high temperatures

SoCal Weather Will Get Hot This Week. Here Are Heat Safety Tips and What to Know

As temperatures rise, so does the risk of heat illness.

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What to Know

  • Temperatures are increasing this week, and will keep going up into Friday. Some areas may see temps in the triple digits by Thursday.
  • A heat advisory is in place along much of the SoCal coast from Wednesday morning into Friday. Stay hydrated and watch for signs of heat-related illness.
  • The Santa Ana winds are returning, prompting a high wind warning into Wednesday morning for the LA and Ventura County mountains.

It's spring in Southern California, and that means temperatures are starting to rise -- especially this week.

Temperatures were in the mid-60s near the coasts in Orange County and in the 70s at LA County beaches on Tuesday, making for a perfect beach day for spring breakers. But Wednesday will see highs in the 80s and 90s.

With the record heat, it's important to be aware of temperatures inside cars, and take care to avoid heat illnesses while outdoors. Belen De Leon reports for Today in LA on April 6, 2022.

The Santa Ana winds will also start gusting through the region this week, prompting a high wind warning for the LA and Ventura county mountains through Wednesday morning.

At that point, the winds should calm somewhat.


The temperature weather-coaster just keeps going up this week, according to NBC4 meteorologist Belen De Leon.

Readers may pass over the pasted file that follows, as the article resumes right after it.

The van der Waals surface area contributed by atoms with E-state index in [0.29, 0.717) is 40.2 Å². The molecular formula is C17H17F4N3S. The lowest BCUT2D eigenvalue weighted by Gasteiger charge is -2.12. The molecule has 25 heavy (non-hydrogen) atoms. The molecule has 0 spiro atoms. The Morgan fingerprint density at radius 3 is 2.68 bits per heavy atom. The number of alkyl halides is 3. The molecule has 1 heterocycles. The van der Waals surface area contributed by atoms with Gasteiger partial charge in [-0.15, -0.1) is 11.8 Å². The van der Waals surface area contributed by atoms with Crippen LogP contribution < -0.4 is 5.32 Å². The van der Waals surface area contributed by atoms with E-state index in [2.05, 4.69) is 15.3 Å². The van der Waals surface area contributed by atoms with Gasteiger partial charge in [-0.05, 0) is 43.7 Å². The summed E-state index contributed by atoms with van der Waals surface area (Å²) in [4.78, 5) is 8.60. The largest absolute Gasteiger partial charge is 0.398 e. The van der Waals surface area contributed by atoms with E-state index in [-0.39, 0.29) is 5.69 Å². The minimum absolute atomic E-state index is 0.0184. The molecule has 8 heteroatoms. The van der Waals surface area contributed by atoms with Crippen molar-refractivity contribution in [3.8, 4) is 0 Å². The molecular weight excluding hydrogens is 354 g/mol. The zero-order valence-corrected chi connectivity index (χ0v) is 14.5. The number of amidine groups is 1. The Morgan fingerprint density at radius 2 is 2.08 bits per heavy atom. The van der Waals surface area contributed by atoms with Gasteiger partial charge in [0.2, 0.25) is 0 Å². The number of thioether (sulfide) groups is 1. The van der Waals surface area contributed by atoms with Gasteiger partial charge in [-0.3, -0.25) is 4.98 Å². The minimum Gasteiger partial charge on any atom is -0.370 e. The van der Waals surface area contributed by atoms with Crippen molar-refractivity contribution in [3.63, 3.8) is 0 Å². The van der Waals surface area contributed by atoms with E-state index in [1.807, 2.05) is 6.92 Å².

"Look at the weather warming up -- today warmer than yesterday, tomorrow warmer than today," she said on Tuesday. In places like Van Nuys, temperatures could climb as high as 100 degrees by Thursday.

"That heat is going to hang around all the way through Friday. Keep in mind, the average high for this time of year is 74," De Leon added.

Those high temperatures will cause air quality to decrease, with the air already less clear and healthy below the mountains in Los Angeles on Tuesday.

Wind-prone communities are seeing gusty winds, and the dry, hot weather is also elevating the fire danger. Lauren Coronado reports for Today in LA on April 6, 2022.

High temperatures also bring an elevated risk of heat illness.

"I cannot stress this enough, how much you need to take good heat precautions," De Leon said.

Heat illness can come in two forms: heat exhaustion, and the more extreme heat stroke.

With summer here, it's important to know the dangers of high temperatures. Heat stroke can be dangerous. Here are some ways you can identify heat stroke and what you should do when you see some of its symptoms.

Heat exhaustion symptoms include heavy sweating and a rapid pulse. If you feel yourself coming down with heat exhaustion, get to air conditioning quickly and drink lots of water to stay hydrated.

Heat stroke is what happens when heat exhaustion is not treated. People experiencing heat stroke stop sweating entirely, and may lose consciousness. Seek help immediately by calling 911 if you or someone you know is experiencing heat stroke.


A heat advisory will be in place along much of the SoCal coast and up into the deserts from 11 a.m. on Wednesday to 6 p.m. on Friday.

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